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I'm new to JQuery, and Javascript, and I am using the JQueryUI ProgressBar, and every time somebody clicks on a button, then the progress bar animates and fills up. Is there a way to keep track of which buttons are already pressed to prevent the buttons from triggering the event again?

Current HTML:

   <ul>
     <li><a href="left/section1.html" target="leftcontainer" onClick="updateBar();window.presentation.location.href='right/section1/page1.html';;return true;">overview</a></li> 
     <li><a href="left/section2.html" target="leftcontainer" onClick="updateBar();window.presentation.location.href='right/section1/page1.html';;return true;">key features</a></li>
     <li><a href="#" onClick="updateBar()">customers</a></li>
     <li><a href="#" onClick="updateBar()">accessories</a></li>
     <!--<li><a href="#">nav5</a></li>
     <li><a href="#">nav6</a></li> -->
    </ul>

Current JQuery/JavaScript:

var percentage = 0;                                                     

function updateBar() 
{
    percentage += 25;                                                               
    $('.ui-progressbar-value').stop().animate({ width: percentage+"%" }, 500)       
    $('.middle').progressbar('option','value', percentage);                         

    if(percentage > 100)                                                            
    {
        $('ui-progressbar-value').stop().animate({ width: "100%"}, 500);            
    }
}

$(function() {
    $('.middle').progressbar({                                          
        value: percentage,                                              
        complete: function() { alert('The progress bar is full'); }     
    });
share|improve this question

2 Answers 2

up vote 3 down vote accepted

I would bind the click event in the JavaScript and use the jQuery .one() method.

documentation

Basically the one method allows you to bind an event that can only be triggered once, such as a click event.

Live Demo

var percentage = 0;                                                     

$('ul li a').one('click', updateBar);

function updateBar() 
{
    percentage += 25;                                                               
    $('#test').text(percentage);
}
share|improve this answer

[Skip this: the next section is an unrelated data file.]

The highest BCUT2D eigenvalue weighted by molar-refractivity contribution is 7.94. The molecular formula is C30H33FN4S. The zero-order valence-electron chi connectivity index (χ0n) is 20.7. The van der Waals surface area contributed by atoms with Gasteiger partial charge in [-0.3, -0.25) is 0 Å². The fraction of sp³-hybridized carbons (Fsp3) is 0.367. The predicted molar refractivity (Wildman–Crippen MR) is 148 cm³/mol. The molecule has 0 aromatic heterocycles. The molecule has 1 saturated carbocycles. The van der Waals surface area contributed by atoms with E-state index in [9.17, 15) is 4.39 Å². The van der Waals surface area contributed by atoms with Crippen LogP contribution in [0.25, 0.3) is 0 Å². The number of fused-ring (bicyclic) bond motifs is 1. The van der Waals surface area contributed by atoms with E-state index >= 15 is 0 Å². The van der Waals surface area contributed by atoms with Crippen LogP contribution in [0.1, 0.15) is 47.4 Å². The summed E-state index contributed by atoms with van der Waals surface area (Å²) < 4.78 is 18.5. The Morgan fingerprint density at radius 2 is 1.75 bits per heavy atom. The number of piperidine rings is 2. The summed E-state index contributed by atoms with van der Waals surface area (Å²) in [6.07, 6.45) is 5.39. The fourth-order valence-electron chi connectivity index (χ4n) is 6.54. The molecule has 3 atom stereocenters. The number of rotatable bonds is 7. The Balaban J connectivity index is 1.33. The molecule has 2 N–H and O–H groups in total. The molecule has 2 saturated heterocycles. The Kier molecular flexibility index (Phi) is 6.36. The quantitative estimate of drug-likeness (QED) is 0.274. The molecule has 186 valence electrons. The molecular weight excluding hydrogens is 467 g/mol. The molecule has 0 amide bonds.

That worked like a charm, simple and to the point. I'll have to dig around in the JQuery documentation some more. Thanks a lot! :D –  listao Aug 18 '11 at 2:32
    
After the page has been refreshed/reloaded, the user can once again call the function. Is there any way to restrict this. I'm asking because this function is called in an iframe page and that page is refreshed when the user clicks a link, negating the one time call. Any ideas? –  listao Aug 18 '11 at 15:45
    
If the page is reloaded the JS will be reloaded :? You could try reloading the page with a parameter like page.html?perc=25, so on reload it knows the percentage is already at 25%. Or pass on the elements that have been clicked via page parameters. Then you would have to parse the url parameters on page load and disable the links. Thats a whole other issue altogether though. –  Loktar Aug 18 '11 at 15:49

HTML (add a class):

 <li><a href="#" class='clickable'>customers</a></li>
 <li><a href="#" class='clickable'>accessories</a></li>

JS

var percentage = 0;                                                     

$(function() {
    $('.clickable').click(function updateBar(){
        $(this).unbind('click'); //dont allow click again
        percentage += 25;                                                               
        $('.ui-progressbar-value').stop().animate({ width: percentage+"%" }, 500);       
        $('.middle').progressbar('option','value', percentage);                         

       if(percentage > 100)                                                            
       {
           $('ui-progressbar-value').stop().animate({ width: "100%"}, 500);            
       }
    });

    $('.middle').progressbar({                                          
        value: percentage,                                              
        complete: function() { alert('The progress bar is full'); }     
    });
 });
share|improve this answer
    
This worked well except that it restricted me from actually re-clicking the button, which I actually needed to do. But, I loved the generalization that it had so it can be applied to any element. –  listao Aug 18 '11 at 2:33

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